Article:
THE 1990s IN REVIEW: ROCK AND POP - Samplers' paradise

Nothing was safe or sacred. Anything could be covered or parodied. By Nicholas Barber

The second-last number one single of the 1980s was "Let's Party" by Jive Bunny and the Mastermixers. In case you are lucky enough not to remember it, "Let's Party" was the third in a series of novelty singles which pasted snippets from old Bill Haley and Glenn Miller recordings over perky rhythm tracks. The last number one single of the 1980s was "Do They Know It's Christmas", as revived by a gaggle of unmusical teeny- boppers who called themselves Band Aid II. Who would have predicted how large these two singles would loom over the following 10 years?

The 1990s were the decade in which the sampler became the most important instrument in pop. The methods pioneered by Afrika Bambaataa, among others, were standard practice: you made records out of earlier records. Portishead and Tricky created their best tunes by looping the same Isaac Hayes riff. The Verve and Robbie Williams built anthems on other people's string parts. The biggest hip-hop singles owed their sales to the melodies they lifted from the Police (Puff Daddy's "I'll Be Missing You"), Stevie Wonder (Coolio's "Gangsta's Paradise") and, again and again, the Bee Gees (Pras's "Ghetto Superstar").

It has been the karaoke decade. Pop ate itself, and sampling legitimised bands who were openly, deeply indebted to their heroes. At best, there was Britpop, an explosion of smart young guitar bands who countered American grunge with exaggerated Englishness; the "battle" between Blur and Oasis was front-page news, although the stylistic division between the groups amounted to which track on the Small Faces' Ogden's Nut Gone Flake they preferred. At worst, the karaoke decade meant a deluge of cover versions performed by all the boy bands and girl bands and boy-and-girl bands who followed in the dance steps of Take That and the Spice Girls. Some wannabes went the whole hog and called themselves "tribute bands", only to achieve a bizarre kind of stardom of their own.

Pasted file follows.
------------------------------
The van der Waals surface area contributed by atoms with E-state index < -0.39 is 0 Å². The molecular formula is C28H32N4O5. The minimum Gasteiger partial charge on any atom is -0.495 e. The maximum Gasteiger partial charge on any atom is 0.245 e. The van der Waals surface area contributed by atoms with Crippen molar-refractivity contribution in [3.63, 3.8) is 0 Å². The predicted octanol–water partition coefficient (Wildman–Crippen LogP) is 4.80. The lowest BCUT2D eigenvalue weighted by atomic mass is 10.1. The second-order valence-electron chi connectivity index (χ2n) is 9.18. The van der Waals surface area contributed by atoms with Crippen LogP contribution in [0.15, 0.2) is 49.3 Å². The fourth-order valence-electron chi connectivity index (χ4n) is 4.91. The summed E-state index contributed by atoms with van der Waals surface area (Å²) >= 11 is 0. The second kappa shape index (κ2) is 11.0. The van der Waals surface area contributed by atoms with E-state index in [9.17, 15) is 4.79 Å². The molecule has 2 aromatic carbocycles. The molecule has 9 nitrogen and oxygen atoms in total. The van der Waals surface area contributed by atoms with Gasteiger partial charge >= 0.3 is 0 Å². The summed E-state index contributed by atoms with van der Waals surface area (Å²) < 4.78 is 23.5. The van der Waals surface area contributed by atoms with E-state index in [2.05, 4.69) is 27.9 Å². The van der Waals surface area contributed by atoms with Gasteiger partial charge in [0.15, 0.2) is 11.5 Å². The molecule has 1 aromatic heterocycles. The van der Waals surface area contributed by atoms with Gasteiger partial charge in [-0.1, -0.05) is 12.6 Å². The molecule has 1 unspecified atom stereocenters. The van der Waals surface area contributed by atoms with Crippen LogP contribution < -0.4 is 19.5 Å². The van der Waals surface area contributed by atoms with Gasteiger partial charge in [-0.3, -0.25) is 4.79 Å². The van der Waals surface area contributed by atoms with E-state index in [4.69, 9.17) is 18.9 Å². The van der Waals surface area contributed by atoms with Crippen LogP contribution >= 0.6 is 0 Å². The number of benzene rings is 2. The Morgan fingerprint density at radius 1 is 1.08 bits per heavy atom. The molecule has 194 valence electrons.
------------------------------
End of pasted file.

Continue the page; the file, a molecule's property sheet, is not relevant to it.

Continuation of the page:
No wonder that a defunct band reformed every week in the 1990s. In some cases the reunions were welcome; more often the musicians were cashing in on nostalgia - going into business, in essence, as tribute bands to their younger selves. Some of the groups who buried the hatchet were Culture Club, Madness, Blondie, the Eagles, the Monkees, Kiss (the face-paint line-up), Fleetwood Mac (the Rumours line-up) and Led Zeppelin (almost). The ultimate reunions were the two which no one quite believed would ever happen: the Beatles and the Sex Pistols.

Alongside the sampler, the piece of technology that shaped pop this decade was the compact disc. In tandem with the proliferation of radio stations and TV channels devoted to yesterday's hits, the new format allowed old records to be rediscovered, re-issued and re-evaluated. Performers from Nick Drake to Noel Coward found fresh audiences. (The other effect of the CD was to add 15 minutes to the length of the LP. If I had to review every album of the 1990s in two words, those words would be "too long".)

The ever-accelerating hunt for something original to recycle - if that makes sense - has brought us to a place where anything goes. Easy listening, Seventies disco ... just pour on the elixir of postmodern irony and any pop corpse will twitch back to life. Not that I'm complaining. The trend has given us a decade of rich and varied music; any genre can be enjoyed if there is something enjoyable in it. Ten years ago, liking "world music" was sneered at as worthy and pretentious. Today, dancefloors everywhere resound to Cuban beats.

The rise of the compilation album can be seen as part of the same mix'n'match phenomenon. Instead of buying a whole LP by a band, the public now prefers to buy LPs comprising tracks by 20 or 30 different bands: no artist this decade has as many fans as Various Artists. And soon we'll all be compiling our own albums by downloading our favourite songs from the internet.

That isn't very different from what people who make records do already. Look back at the decade that looked back and you will see that if you wanted to be a pop star, you no longer cooped yourself up in your bedroom, practising your guitar - you cooped yourself up in a record store, digging out obscure funk LPs to sample. Fatboy Slim is a prime example of that. And more than one review of his last album compared Norman Cook to Jive Bunny and the Mastermixers.



A remixer/band collaboration.

1991 MASSIVE ATTACK: BLUE LINES Each track provided lesser groups with careers' worth of ideas.


Rock is reborn.


American pop of peerless intelligence and dignity.


Britpop's unbeatable template.


A blast - and the record that made it OK to copy the Beatles.


Sold 25 million copies. Almost as many copycats followed.


Hope for the future of the five-piece white male guitar band.


Arguably, the album that exemplifies the decade.


Marries rap, soul and reggae - and makes it look easy.

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